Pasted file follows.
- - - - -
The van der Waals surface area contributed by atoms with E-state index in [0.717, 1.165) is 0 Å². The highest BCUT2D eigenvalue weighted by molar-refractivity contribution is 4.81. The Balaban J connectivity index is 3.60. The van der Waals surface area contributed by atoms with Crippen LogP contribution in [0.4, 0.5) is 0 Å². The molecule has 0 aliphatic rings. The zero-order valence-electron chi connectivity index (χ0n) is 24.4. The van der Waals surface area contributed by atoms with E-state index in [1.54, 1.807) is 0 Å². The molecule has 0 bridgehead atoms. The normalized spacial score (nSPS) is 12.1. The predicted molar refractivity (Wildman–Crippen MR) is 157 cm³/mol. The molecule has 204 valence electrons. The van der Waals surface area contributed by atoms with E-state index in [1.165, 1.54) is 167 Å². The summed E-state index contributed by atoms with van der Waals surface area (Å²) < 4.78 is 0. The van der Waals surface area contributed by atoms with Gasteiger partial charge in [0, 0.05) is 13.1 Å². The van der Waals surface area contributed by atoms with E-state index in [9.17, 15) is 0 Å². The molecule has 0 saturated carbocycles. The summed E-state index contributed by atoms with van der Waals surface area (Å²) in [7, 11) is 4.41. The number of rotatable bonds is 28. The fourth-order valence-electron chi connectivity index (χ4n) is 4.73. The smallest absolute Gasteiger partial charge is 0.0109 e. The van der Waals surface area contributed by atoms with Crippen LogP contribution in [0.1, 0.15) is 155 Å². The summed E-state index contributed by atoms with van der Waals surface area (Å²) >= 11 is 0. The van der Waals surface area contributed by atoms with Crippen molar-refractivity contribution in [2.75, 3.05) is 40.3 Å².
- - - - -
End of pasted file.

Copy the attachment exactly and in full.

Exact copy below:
The van der Waals surface area contributed by atoms with E-state index in [0.717, 1.165) is 0 Å². The highest BCUT2D eigenvalue weighted by molar-refractivity contribution is 4.81. The Balaban J connectivity index is 3.60. The van der Waals surface area contributed by atoms with Crippen LogP contribution in [0.4, 0.5) is 0 Å². The molecule has 0 aliphatic rings. The zero-order valence-electron chi connectivity index (χ0n) is 24.4. The van der Waals surface area contributed by atoms with E-state index in [1.54, 1.807) is 0 Å². The molecule has 0 bridgehead atoms. The normalized spacial score (nSPS) is 12.1. The predicted molar refractivity (Wildman–Crippen MR) is 157 cm³/mol. The molecule has 204 valence electrons. The van der Waals surface area contributed by atoms with E-state index in [1.165, 1.54) is 167 Å². The summed E-state index contributed by atoms with van der Waals surface area (Å²) < 4.78 is 0. The van der Waals surface area contributed by atoms with Gasteiger partial charge in [0, 0.05) is 13.1 Å². The van der Waals surface area contributed by atoms with E-state index in [9.17, 15) is 0 Å². The molecule has 0 saturated carbocycles. The summed E-state index contributed by atoms with van der Waals surface area (Å²) in [7, 11) is 4.41. The number of rotatable bonds is 28. The fourth-order valence-electron chi connectivity index (χ4n) is 4.73. The smallest absolute Gasteiger partial charge is 0.0109 e. The van der Waals surface area contributed by atoms with Crippen LogP contribution in [0.1, 0.15) is 155 Å². The summed E-state index contributed by atoms with van der Waals surface area (Å²) >= 11 is 0. The van der Waals surface area contributed by atoms with Crippen molar-refractivity contribution in [2.75, 3.05) is 40.3 Å².